Unplanned Parenthood

A day inside an abortion center

My morning shift at the Reproductive Healthcare (RH) Center had ended. I’d recently been transferred to the pre-abortion counseling room from the youth-only examination room across the hall, and it was time for lunch.

I’d set out for Vietnam from the US under the auspices of a research grant to understand the experiences of young people in accessing sexual and reproductive healthcare in Vietnam in its socio-economic, cultural, and legal context. It had made sense to begin my observations in the youth-only examination room in the only RH facility in Saigon catering specifically to women 24 years and under. However, as the weeks passed by, what started out as just a general ethnographic exploration of reproductive health turned into a focused interest in the “abortion epidemic”. I didn’t fully understand what the big deal was until I noticed that nearly half of my female patients came in for an abortion-related issue and for many, this was not their first time.

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To provide some real numbers from my fieldwork so far, the center received 208 and 218 abortion cases respectively in January and February 2014. During those two months, young people aged 24 years and under accounted for one-third of those cases. Aggregating the data from the first six months in 2014, Hung Vuong Hospital had a monthly average of 1,321 medical abortion cases, where surgical abortions consistently accounted for nearly 25 percent of the total number. It has been previously estimated that in Saigon alone an average of 200 abortions take place every day.

After having lunch in the center’s cafeteria, I was walking upstairs when I noticed a young woman in tears, sitting alone on those blue waiting chairs outside the pre-abortion counseling room. I sat down next to her and asked her what was wrong. She replied, “toi dua be trong bung,” expressing her guilt about the baby inside her. I realized from her statement that she was about to have an abortion that afternoon. To protect her identity, I will refer to her as Lan.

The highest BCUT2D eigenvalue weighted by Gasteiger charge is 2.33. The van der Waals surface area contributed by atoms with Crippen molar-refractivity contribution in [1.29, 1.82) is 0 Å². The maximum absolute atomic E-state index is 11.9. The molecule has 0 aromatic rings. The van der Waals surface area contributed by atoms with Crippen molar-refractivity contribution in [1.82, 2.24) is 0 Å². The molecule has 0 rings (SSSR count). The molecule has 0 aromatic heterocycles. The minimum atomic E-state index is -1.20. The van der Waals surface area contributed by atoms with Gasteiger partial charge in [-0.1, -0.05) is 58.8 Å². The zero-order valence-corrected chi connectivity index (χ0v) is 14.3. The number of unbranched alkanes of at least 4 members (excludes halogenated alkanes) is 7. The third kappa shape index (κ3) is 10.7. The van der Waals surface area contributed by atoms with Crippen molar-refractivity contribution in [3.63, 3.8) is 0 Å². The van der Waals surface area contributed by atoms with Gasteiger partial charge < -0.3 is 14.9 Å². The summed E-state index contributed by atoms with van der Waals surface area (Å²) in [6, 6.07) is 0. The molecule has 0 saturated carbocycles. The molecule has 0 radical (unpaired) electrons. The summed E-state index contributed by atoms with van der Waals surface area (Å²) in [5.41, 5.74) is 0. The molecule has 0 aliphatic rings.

Lan’s fetus was 11-weeks-old. Because medical abortions (the abortion pill) are not allowed after eight weeks at the center, she was going to have to be sedated and have a vacuum aspiration procedure. It’s exactly what it sounds like – she was going to have a suction machine empty her uterus.

In Vietnam, abortions can be performed legally up to the 22nd week, and only the major Ob-Gyn hospitals such as Hung Vuong Hospital and Tu Du Hospital are authorized to perform abortions in cases over 12 weeks. This center accepts abortions only within the first trimester.

I was surprised enough to find out that Lan was 17-years-old. But what shocked me more was her doctor’s decision to allow Lan to have an abortion without her parents’ permission. In Vietnam, anyone under 18 must have a parent with them to provide consent. I found out later that, specifically at this center, when the patient is 17 there tends to be a gray zone where the doctor in question may allow the procedure to take place depending on the patient’s circumstances. After learning more about Lan’s background, I understood the doctor’s decision. She had come all the way from Dong Nai Province alone. She had been living with her sick grandmother while her mother lived with her third husband in Taiwan. The whereabouts of her biological father was unclear, and his side of the family did not acknowledge her. The only person she knew who lived in Saigon was her 19-year-old boyfriend. They had been in a long-distance relationship for nearly six months. Most abortion patients are accompanied by their partners, but Lan’s boyfriend couldn’t get out of work that day and instead just gave her some money for the procedure.

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Annie Hoang

Misconceptions About Contraceptives